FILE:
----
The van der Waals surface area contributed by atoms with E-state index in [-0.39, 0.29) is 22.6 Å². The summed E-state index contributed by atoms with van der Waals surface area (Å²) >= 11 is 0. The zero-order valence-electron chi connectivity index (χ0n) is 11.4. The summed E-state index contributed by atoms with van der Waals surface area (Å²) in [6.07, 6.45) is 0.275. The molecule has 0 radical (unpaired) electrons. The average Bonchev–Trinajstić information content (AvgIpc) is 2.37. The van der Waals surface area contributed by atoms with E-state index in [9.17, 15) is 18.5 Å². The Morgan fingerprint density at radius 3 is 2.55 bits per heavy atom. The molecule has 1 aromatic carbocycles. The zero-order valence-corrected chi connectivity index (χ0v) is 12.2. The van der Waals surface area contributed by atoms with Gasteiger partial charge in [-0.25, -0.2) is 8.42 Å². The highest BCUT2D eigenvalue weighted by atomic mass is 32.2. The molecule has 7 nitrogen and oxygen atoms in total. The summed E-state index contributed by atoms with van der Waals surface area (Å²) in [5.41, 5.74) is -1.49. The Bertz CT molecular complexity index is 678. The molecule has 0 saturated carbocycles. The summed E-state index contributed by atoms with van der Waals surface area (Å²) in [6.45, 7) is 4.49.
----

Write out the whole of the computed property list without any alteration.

The van der Waals surface area contributed by atoms with E-state index in [-0.39, 0.29) is 22.6 Å². The summed E-state index contributed by atoms with van der Waals surface area (Å²) >= 11 is 0. The zero-order valence-electron chi connectivity index (χ0n) is 11.4. The summed E-state index contributed by atoms with van der Waals surface area (Å²) in [6.07, 6.45) is 0.275. The molecule has 0 radical (unpaired) electrons. The average Bonchev–Trinajstić information content (AvgIpc) is 2.37. The van der Waals surface area contributed by atoms with E-state index in [9.17, 15) is 18.5 Å². The Morgan fingerprint density at radius 3 is 2.55 bits per heavy atom. The molecule has 1 aromatic carbocycles. The zero-order valence-corrected chi connectivity index (χ0v) is 12.2. The van der Waals surface area contributed by atoms with Gasteiger partial charge in [-0.25, -0.2) is 8.42 Å². The highest BCUT2D eigenvalue weighted by atomic mass is 32.2. The molecule has 7 nitrogen and oxygen atoms in total. The summed E-state index contributed by atoms with van der Waals surface area (Å²) in [5.41, 5.74) is -1.49. The Bertz CT molecular complexity index is 678. The molecule has 0 saturated carbocycles. The summed E-state index contributed by atoms with van der Waals surface area (Å²) in [6.45, 7) is 4.49.